|Publication number||US7836300 B2|
|Application number||US 10/705,782|
|Publication date||Nov 16, 2010|
|Filing date||Nov 10, 2003|
|Priority date||Nov 11, 2002|
|Also published as||EP1418750A1, US20040156507|
|Publication number||10705782, 705782, US 7836300 B2, US 7836300B2, US-B2-7836300, US7836300 B2, US7836300B2|
|Inventors||Andrew Dellow, Rodrigo Cordero|
|Original Assignee||Stmicroelectronics Limited|
|Export Citation||BiBTeX, EndNote, RefMan|
|Patent Citations (20), Non-Patent Citations (2), Referenced by (8), Classifications (15), Legal Events (3)|
|External Links: USPTO, USPTO Assignment, Espacenet|
1. Field of the Invention
The present invention relates to an integrated circuit for processing received transmitted signals, in particular broadcast signals such as television.
2. Description of the Related Art
A wide variety of techniques for broadcast transmission are known in which the broadcast signal is encoded, scrambled or encrypted in some way to allow only authorized recipients to retrieve the original signal. One particular field in which this area has been researched is broadcast television.
The broadcast of television signals in which only permitted or authorized recipients can produce the clear television picture from those signals is known as Conditional Access Television or Pay-TV. In this context, broadcast can include over-air, via satellite, by cable or indeed any appropriate distribution medium in which the same signal content is sent to many recipients. Television signals may be analogue signals or digital signals. The term “scrambling” is often used for the process of rendering analogue signals unusable until “descrambled”, whereas the terms “encryption” and “decryption” are more often used for digital signals. In either case, the aim is to only allow users that have paid a subscription to descramble/decrypt the signals.
A known system and receiver for processing received signals is described in EP 0,428,252 which is illustrated in
A television signal is broadcast over air in a scrambled form and includes a stream of control data describing how the television signal is to be descrambled. The television signals and control data are necessarily the same signal sent to all users. It is not feasible to send the signals uniquely scrambled/encrypted to each recipient as there may be tens of millions of users and this would require tens of millions of times the bandwidth. Accordingly, all recipients must be able to operate the same descrambling/decryption process. This is implemented in the decoder 2, which receives the broadcast signals from a receiver 12. A data demodulator 14 extracts the portion of the signal for picture and/or sound and provides this to a descrambler 16 for descrambling. The control data portion is extracted and provided to a verifier 20 over line 15. The control data comprises encrypted control words that are needed to instruct the descrambler how to descramble the picture/sound signal. The control words must therefore be decrypted, and it is for this purpose that the smart card 22 is provided.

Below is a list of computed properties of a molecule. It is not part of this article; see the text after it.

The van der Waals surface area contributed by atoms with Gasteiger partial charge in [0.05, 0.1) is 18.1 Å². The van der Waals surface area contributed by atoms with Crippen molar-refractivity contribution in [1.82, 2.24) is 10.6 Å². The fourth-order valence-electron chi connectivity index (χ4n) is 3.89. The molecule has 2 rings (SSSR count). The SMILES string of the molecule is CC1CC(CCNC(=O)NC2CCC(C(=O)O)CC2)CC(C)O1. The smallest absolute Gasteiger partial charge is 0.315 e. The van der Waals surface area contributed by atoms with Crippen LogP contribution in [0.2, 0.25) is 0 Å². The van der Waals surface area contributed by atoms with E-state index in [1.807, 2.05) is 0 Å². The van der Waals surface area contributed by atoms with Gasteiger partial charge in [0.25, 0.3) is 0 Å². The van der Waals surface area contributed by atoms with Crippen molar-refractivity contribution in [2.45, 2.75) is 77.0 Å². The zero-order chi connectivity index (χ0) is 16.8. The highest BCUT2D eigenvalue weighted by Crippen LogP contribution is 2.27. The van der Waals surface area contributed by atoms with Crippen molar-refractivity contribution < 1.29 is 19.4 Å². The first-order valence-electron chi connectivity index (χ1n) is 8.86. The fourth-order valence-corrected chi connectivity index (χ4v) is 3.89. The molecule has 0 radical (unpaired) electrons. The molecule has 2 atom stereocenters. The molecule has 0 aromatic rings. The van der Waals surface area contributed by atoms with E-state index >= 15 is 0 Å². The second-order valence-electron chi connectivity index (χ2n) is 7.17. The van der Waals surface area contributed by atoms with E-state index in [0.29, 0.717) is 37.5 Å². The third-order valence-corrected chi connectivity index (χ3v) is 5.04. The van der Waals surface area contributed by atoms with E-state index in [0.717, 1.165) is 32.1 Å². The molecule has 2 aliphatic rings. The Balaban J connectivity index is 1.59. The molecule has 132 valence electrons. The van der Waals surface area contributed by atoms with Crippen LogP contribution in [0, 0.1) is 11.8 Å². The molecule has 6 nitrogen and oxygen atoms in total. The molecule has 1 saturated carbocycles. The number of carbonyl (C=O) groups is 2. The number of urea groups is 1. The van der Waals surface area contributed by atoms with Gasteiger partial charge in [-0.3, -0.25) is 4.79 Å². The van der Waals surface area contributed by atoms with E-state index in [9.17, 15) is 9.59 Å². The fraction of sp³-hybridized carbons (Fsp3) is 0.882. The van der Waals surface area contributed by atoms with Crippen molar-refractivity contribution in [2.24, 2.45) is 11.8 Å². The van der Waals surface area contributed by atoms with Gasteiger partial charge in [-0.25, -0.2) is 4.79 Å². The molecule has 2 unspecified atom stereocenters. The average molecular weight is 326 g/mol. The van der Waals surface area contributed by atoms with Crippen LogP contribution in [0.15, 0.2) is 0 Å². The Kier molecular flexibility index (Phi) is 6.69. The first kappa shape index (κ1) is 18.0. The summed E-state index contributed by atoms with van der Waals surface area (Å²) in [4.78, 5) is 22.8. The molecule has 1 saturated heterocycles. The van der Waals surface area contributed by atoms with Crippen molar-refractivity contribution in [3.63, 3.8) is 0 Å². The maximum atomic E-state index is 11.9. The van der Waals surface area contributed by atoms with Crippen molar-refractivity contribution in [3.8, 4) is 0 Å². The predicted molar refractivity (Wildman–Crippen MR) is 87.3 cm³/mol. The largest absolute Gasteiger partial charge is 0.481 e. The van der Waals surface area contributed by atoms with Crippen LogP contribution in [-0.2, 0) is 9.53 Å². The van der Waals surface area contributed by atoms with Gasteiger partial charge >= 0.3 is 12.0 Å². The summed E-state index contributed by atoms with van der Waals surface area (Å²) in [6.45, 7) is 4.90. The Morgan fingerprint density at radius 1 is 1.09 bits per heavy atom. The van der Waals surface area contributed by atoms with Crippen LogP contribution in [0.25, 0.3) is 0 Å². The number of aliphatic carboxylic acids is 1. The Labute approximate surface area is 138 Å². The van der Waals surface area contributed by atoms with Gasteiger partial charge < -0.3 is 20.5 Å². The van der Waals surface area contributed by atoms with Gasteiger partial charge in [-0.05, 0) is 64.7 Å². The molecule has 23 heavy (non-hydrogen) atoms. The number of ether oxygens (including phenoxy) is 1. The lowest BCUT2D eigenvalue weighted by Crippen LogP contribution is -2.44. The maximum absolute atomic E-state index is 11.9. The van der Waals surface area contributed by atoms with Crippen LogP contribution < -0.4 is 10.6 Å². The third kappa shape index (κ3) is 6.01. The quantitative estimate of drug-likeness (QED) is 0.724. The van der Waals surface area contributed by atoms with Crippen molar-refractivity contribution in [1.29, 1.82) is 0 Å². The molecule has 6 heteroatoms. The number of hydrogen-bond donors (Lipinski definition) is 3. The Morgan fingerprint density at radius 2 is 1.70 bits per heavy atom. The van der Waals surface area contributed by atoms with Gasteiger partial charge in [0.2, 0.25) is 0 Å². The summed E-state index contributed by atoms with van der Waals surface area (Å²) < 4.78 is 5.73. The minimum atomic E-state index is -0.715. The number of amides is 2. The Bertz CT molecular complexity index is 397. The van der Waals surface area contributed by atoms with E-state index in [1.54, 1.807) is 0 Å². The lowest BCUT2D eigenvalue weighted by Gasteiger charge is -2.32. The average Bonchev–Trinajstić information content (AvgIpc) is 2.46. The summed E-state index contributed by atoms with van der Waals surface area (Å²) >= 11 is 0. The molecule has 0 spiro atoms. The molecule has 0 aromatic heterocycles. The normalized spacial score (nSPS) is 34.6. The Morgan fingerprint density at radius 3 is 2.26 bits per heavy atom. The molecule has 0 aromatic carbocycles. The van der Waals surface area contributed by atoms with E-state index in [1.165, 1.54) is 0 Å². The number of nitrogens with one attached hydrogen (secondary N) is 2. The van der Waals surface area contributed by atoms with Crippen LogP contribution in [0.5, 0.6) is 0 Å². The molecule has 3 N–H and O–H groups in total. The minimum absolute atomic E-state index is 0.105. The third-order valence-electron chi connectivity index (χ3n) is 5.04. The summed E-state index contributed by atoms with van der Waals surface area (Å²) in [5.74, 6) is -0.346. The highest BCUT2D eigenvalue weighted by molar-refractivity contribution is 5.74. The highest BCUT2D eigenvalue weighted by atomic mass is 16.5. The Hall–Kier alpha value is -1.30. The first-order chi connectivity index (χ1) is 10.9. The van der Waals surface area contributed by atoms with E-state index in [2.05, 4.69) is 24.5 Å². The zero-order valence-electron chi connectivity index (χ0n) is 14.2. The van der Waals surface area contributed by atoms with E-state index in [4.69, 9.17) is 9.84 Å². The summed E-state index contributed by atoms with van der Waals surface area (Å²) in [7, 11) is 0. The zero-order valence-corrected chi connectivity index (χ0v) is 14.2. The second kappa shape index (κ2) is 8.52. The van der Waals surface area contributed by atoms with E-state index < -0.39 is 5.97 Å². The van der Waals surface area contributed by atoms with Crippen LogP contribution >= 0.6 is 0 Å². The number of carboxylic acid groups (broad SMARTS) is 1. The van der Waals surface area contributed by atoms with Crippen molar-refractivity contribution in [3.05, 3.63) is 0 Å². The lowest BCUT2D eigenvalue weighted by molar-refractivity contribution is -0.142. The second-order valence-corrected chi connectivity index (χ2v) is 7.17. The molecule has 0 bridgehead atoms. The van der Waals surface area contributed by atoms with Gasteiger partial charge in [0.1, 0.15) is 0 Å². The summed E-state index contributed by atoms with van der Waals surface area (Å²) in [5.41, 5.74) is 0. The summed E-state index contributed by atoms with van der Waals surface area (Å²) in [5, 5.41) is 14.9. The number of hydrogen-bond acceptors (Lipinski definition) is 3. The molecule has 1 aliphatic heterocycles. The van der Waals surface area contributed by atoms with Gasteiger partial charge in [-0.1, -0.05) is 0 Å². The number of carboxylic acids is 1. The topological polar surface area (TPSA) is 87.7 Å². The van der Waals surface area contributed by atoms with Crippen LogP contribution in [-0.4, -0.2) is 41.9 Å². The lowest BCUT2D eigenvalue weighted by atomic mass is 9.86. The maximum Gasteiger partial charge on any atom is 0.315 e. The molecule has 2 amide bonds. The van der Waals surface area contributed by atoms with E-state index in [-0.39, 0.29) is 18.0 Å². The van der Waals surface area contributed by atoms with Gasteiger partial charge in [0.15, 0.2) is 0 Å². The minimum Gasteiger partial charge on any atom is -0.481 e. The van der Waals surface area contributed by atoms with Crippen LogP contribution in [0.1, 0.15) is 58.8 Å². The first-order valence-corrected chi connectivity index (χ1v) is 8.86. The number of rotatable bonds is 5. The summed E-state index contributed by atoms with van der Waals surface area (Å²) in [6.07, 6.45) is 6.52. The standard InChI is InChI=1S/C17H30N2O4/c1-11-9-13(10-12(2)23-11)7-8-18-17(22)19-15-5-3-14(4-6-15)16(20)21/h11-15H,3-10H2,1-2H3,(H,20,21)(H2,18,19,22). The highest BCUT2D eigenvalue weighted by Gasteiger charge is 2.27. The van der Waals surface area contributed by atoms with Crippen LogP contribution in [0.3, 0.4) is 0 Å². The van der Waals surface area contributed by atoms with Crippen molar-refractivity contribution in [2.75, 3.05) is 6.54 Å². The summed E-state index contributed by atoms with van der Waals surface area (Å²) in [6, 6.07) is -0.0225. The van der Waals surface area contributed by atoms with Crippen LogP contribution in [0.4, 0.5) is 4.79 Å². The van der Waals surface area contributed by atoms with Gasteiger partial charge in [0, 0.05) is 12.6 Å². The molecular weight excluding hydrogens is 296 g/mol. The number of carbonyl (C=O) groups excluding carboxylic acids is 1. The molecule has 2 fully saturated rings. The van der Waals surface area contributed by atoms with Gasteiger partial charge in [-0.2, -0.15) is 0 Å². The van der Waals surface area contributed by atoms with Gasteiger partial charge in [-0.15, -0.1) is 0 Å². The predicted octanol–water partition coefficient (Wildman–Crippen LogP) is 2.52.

The verifier 20 provides encrypted control words across an interface along line 21 to the smart card 22. The smart card 22 contains an algorithm that, if the user is entitled to watch the chosen channel, decrypts the control words and provides them to the verifier 20 via line 23. The verifier passes the decrypted control words to a PRBS 18, which in turn provides a descrambling code to the descrambler. It should be noted that the control words and hence the descrambling code change frequently (every few seconds). The security in this arrangement makes it infeasible to try and decrypt the control words in real time without the smart card algorithm. Also, in the event the smart card algorithm is compromised, then the smart cards themselves can be re-issued to all subscribers. Lastly, to view any channels, a user must pay for “entitlements” that are broadcast over air and addressed uniquely to each user and stored in the smart card 22.
A second published system is disclosed in a paper “Security and Addressability for Pay-TV” given at The Video Revolution Conference July 1982, University of Reading. In this system, it is proposed that a monthly key is broadcast to each subscriber using each subscriber's unique unit key stored in a decoder. In turn the monthly key, which is common to all users of the system, is used to decrypt a program key for decrypting a given television program.
We have appreciated security problems with known conditional access broadcast techniques. In the smart card approach, the decrypted control words are available across an open interface between the smart card and decoder. These can be recorded and provided to other users by another communication channel (such as the Internet) and any recipient is thereby enabled to descramble the broadcast signal.
In accordance with one embodiment of the invention, a semiconductor integrated circuit for decryption of broadcast signals is provided that includes an input interface for receipt of received encrypted broadcast signals and control data and an output interface for output of decrypted broadcast signals; an input interface for receipt of received encrypted broadcast signals and control data, and an output interface for output of decrypted broadcast signals; a processing unit arranged to receive encrypted broadcast signals via the input interface, to decrypt the encrypted broadcast signals in accordance with control signals, and to provide decrypted broadcast signals to the output interface; a first decryption circuit arranged to receive encrypted control signals from the input interface and to decrypt the control signals in accordance with a common key from a common key store; a second decryption circuit arranged to receive the common key in encrypted form from the input interface and to decrypt the common key in accordance with a secret key from a secret key store; whereby the circuit is arranged such that the only route to placing a common key in the common key store is to input the common key in encrypted form for decryption in accordance with the secret key, and the only route to providing the control signals to the processing unit is to input them in encrypted form for decryption in accordance with the common key.